I’m a relentlessly optimistic person, and I think ‘The Waterhole’ is a story of hope and that even though nature goes through cycles, we prevail in the end. — Graeme Base
Waterholes by Tania Walker
Aboriginal people survived on one of the driest continents for thousands and thousands of years,” says Brad Moggridge, who is from Kamilaroi country in northern New South Wales.
Indigenous Australians dug underground water reservoirs that helped them live on one of the world’s driest continents. The waterholes are part of the stories that the old people used to tell, about very powerful creation stories. For example, the rainbow serpent is a key symbol of creation but its journey from underground to the surface also represents groundwater rising to the top via springs.
The indigenous remind us that just because a waterhole is dry, doesn’t mean there isn’t water underneath. It just means, we have to dig a little deeper to find it.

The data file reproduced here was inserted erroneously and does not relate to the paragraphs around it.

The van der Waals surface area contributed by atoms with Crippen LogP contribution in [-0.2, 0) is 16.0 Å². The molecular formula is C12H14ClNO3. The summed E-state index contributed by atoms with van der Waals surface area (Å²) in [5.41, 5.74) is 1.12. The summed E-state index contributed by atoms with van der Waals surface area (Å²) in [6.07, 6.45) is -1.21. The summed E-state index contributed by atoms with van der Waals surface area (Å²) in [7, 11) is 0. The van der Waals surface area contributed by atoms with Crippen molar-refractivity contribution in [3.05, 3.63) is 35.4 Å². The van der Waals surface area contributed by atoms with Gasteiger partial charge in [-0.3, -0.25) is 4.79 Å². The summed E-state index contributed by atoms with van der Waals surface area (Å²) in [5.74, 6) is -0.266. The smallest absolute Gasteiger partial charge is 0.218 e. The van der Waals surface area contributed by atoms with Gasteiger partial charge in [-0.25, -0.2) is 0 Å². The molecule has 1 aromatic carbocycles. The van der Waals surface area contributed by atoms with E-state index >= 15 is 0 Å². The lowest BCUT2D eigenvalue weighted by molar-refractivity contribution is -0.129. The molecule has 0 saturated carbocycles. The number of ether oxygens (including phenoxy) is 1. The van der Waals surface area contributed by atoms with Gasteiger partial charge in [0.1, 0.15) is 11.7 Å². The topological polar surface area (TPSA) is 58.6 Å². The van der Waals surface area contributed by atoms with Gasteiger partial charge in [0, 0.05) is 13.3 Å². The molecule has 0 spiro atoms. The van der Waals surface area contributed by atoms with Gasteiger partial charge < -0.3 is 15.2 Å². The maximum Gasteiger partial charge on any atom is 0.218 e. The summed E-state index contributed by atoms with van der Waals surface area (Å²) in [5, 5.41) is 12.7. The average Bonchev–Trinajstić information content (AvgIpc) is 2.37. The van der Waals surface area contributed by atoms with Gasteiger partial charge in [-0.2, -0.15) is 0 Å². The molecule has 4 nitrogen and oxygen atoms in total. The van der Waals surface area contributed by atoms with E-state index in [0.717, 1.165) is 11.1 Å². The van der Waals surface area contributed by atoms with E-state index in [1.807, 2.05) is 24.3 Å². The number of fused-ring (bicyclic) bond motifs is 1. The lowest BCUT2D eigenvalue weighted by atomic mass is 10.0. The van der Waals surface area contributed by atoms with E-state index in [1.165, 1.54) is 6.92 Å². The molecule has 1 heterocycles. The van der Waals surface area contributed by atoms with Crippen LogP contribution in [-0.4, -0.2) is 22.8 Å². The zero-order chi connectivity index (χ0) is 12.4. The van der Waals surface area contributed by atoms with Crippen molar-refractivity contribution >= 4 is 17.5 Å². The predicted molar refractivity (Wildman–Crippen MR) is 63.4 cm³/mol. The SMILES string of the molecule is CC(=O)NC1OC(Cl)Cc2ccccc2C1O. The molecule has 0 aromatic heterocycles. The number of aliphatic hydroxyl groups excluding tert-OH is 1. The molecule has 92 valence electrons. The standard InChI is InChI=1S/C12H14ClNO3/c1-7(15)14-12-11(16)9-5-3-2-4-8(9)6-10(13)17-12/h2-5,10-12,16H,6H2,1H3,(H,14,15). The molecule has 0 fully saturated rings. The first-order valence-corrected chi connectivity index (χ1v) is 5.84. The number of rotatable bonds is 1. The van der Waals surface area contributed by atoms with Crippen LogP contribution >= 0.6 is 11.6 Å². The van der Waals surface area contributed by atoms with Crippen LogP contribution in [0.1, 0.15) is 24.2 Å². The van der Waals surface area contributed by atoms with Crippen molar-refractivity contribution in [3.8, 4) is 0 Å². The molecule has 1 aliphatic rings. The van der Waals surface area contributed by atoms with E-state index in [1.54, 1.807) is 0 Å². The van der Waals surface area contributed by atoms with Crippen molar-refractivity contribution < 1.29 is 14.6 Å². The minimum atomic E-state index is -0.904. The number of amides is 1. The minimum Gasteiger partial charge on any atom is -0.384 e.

During these COVID changes and times, we may think that the waterhole is dry and feel like it will always be this way. But Mother Nature and life is always abundant, and provides and support those that help themselves.
If you are thirsty right now, or feel like it’s all too hard.
Dig a little deeper.
You may find an abundance of life and freedom beneath the surface of your stories and pain.
You may discover, it was there in front of you all the time.